“What do you think of it?” Mr. King asked us. Offenbach had found his tongue. “I have seen lots of plays about fairies and I have written some of them,” he said, “but never anything like that!” Mr. King smiled. He was content.
“I’m going,” he said, “to show you something even better. Come with me.” We followed him, and when we had reached one of the large open squares in New York, Madison Square, we stopped before a post with a box on it.
“I’m going to open this box and you, maestro, will press a button. The button communicates with six fire companies just like the one you have seen, each one situated at a different place, the nearest is a kilometer and a half away, the furthest, two kilometers and a half. Set your watches. When you press the button, you will give the alarm in these six stations. Are you ready? Yes? Press the button!”
It was just midnight, the surrounding streets were still full of carriages. Suddenly, in every avenue, bells were heard accompanied by frightful rumblings. Everywhere the carriages pulled to the curb and stopped; the pedestrians were motionless. You could hear the cry, “Fire! Fire!”
At full speed they arrived roaring, whistling, panting, vomiting steam. Here they were, the firemen and the machines. “Where? Where?” asked the men. The horses were already unhitched, the hoses attached. Then they found that the Inspector was trying to see if the organization was perfect, and each returned to his post without a word, without one single mark of discontent.
“How long?” asked Mr. King.
“Four minutes and a half.”
So in four minutes and a half six powerful machines with steam up and ready to pour torrents of water on the fire had arrived. Press another button and six others would have arrived, and all the machines in the city would have come if they were needed. As long as I shall live, never, no never, will I feel so poignant an emotion, so real an emotion as I felt that night.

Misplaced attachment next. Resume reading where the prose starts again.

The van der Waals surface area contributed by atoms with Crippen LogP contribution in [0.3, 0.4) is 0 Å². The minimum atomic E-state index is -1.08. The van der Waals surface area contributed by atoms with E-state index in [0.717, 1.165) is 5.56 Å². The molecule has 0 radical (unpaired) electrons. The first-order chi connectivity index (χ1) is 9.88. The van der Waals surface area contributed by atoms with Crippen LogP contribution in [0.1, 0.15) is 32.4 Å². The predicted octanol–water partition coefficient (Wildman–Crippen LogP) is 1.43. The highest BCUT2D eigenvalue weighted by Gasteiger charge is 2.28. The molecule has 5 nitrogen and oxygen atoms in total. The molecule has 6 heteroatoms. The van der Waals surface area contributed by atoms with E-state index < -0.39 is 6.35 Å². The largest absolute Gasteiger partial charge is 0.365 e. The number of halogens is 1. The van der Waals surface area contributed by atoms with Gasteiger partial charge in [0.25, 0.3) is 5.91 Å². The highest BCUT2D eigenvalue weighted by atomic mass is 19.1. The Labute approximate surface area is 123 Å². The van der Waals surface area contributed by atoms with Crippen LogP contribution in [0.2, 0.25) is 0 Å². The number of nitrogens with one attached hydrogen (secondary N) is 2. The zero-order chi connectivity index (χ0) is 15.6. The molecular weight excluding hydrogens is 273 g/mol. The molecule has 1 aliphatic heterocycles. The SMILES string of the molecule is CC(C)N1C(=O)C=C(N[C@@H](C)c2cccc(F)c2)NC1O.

“Do you want another demonstration?” asked Mr. King.
“No, no, this is enough. It is too exciting!”
And, in spite of myself, I saw in my mind’s eye a fire in Paris, the shouts of the crowd, that absurd little cart with buckets hanging from it, those hand pumps, reaching the spot when the fire is already beyond control, our firemen running up, full of goodwill, it is true, but out of breath, exhausted from running.
What a contrast! Come now, you insurance companies, since you can see it here in New York, why not copy the system? You would gain a great deal by importing it into France, and all the rest of us would also. In the first place, you would have done a humane act, then you would have greater profits, and the rest of us would have bigger dividends. Come now, be bold! Revolt against routine. Show a less conservative spirit, and I promise you that your first night in New York will be just as well employed as mine. . . . But you won’t come.
I will add only a few words to the story which the correspondent of Le Figaro has told about my astonishment at the incredible agility of American firemen. I watched them at the moment when the ringing of the gong awakened them suddenly. Nothing could be more wonderful than to see them hop out of bed, put on their trousers which are attached to their rubber boots, adjust their suspenders, put on their leather helmets, rush to the horses, and burst out of the station. These men who had been sleeping soundly in their beds, changed in the twinkling of an eye into men wideawake, fully dressed and on horseback; they were more than figures in a fairy tale—this was real magic.